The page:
Child's visits to gay father back in court Maryland's top judges to hear arguments in county case today

Could affect nongay parents

Ex-wife argues issue of sexual orientation not central to dispute

September 09, 1998|By Andrea F. Siegel | Andrea F. Siegel,SUN STAFF

Maryland's highest court will be asked today to reassess how local judges decide to limit a child's visits with divorced parents and their live-in companions, especially if the parent is gay.

The restrictions in this case were placed on overnight visits with a gay father by an Anne Arundel County judge who later was chastised by the state Commission on Judicial Disabilities for what could be considered anti-gay bias.

Gay rights groups have said the case is significant: Such restrictions hit gay couples harder because they cannot legally marry.

But the lawyer for Kimberly Boswell, the mother in this case, argues that sexual orientation is only a tangential issue and that the question should center on Maryland's vaguely defined "best interest of the child" standard in custody and visitation cases.

And legal experts say that while it is the first visitation case in which the Court of Appeals is being asked to rule specifically about a homosexual father, a ruling also is likely to affect thousands of heterosexual parents.

"If the rules are applied the same, then the courts will come up with reasonable rules. If it affects the majority community adversely, the majority will protect its own community," said Dwight Sullivan, staff attorney for the American Civil Liberties Union.

In 1996, Anne Arundel Circuit Judge Lawrence H. Rushworth barred overnight visits by the two children of Robert G. Boswell of Glen Burnie in the company of Boswell's lover or in the presence of "anyone having homosexual tendencies."

The Court of Special Appeals, Maryland's intermediate court, overturned that decision last year. It ruled that there was no proof that Boswell's relationship harmed the children and that only one child preferred not to sleep over at the home Boswell shares with his partner.

Kimberly Boswell is asking the Court of Appeals to reinstate Rushworth's ban on visits in the presence of her former husband's partner.

For two decades, Maryland courts have held that it is not the parent's relationship with a paramour, but how that relationship affects "the best interests of the child," that is to be taken into consideration in custody and visitation cases. Even a morally offended judge could not rule against visitations.

Cynthia E. Young, the mother's lawyer, said the difference lies in what standard judges should apply to visitation rules: Are the visits in the presence of Boswell's partner in the best interest of the child? Or, as the Court of Special Appeals has ruled, should she have to show the visits threaten to harm the child?

Young argues that asking her client to prove harm discounts remarks her son, now 10, made nearly three years ago. The boy said he would rather not be around his father's partner or sleep there, though he liked that man's dog.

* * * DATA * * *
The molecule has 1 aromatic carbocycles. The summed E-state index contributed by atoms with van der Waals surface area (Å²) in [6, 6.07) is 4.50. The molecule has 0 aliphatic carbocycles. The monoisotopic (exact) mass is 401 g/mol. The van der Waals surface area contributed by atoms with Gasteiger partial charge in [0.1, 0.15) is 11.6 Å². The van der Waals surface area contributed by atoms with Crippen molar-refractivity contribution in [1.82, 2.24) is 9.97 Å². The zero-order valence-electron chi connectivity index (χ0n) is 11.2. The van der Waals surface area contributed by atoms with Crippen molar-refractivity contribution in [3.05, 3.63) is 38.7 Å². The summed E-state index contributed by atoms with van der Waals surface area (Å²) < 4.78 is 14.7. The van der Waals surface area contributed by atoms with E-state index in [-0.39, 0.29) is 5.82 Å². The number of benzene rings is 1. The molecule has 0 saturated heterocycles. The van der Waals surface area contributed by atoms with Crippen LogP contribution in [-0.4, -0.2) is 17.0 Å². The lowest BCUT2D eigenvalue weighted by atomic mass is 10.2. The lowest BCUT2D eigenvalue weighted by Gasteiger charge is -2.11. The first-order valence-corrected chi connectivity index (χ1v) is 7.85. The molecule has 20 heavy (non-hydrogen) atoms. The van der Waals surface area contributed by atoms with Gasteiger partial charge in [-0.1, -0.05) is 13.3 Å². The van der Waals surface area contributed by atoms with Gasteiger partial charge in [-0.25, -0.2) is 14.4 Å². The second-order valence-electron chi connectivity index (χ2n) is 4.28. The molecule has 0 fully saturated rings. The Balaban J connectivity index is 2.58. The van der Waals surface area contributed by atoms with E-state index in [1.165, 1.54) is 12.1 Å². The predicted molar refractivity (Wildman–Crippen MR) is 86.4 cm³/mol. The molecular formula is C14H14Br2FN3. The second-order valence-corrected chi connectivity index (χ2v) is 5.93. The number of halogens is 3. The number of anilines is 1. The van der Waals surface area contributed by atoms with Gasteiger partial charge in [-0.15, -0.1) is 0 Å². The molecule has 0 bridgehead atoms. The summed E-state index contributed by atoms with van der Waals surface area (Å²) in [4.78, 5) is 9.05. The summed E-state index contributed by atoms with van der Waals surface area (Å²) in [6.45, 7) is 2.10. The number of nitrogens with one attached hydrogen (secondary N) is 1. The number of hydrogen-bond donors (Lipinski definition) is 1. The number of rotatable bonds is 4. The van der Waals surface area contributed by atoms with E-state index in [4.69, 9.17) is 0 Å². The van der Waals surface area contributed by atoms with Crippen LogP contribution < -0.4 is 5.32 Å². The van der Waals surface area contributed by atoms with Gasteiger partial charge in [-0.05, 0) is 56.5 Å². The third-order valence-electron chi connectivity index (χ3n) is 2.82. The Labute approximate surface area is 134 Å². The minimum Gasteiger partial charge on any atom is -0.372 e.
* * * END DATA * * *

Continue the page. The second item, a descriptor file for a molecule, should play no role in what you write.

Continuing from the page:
A daughter, nearly three years younger, made no objection.

Showing harm, Young said, is burdensome because it would require proof the child is suffering.

" 'As long as there is no actual harm, I can do what I want, and there is no interest to the court' -- I don't think that is where we want to be. I think that is a scary standard," Young said.

She downplayed the father's homosexuality.

"It's a tangential issue," Young said. "The psychologist testified back at trial that the little boy had witnessed the two men sleeping face to face and had a reaction to this. It could have been a woman and he'd have the same reaction."

If nothing else, she said, an Anne Arundel judge -- not Rushworth, who recused himself after being accused of anti-gay bias -- should question the children again. The youngsters have had every-other-weekend overnight and every Wednesday daytime visits with their father and his partner for the past 15 months.

Robert Boswell's lawyers from Lambda Legal Defense and Education Fund, a gay rights group, argue that the only reason visits would not be in the children's best interest is if they are harmful to the youngsters. Without proof of harm, standard visitation should be the rule.

Beatrice Dohrn, a Lambda fund attorney, said it is unreasonable for courts to order a noncustodial parent to hide his or her companion from the children.

"So what does that mean? That the kid should be introduced to the partner the day after the marriage?" Dohrn said.

Instead, she argues, it should be up to the parent and partner, with the child, to "determine what the best way is to have a relationship between father and son."

Anything else would be a "tremendous regression" for gay and straight parents because it would allow a court to take into account that the parent has a nonmarital sexual relationship. A judge finding that immoral could end visitation.

"The impact of reversing what the law has been so far will not fall only on gay people," Dohrn warned.

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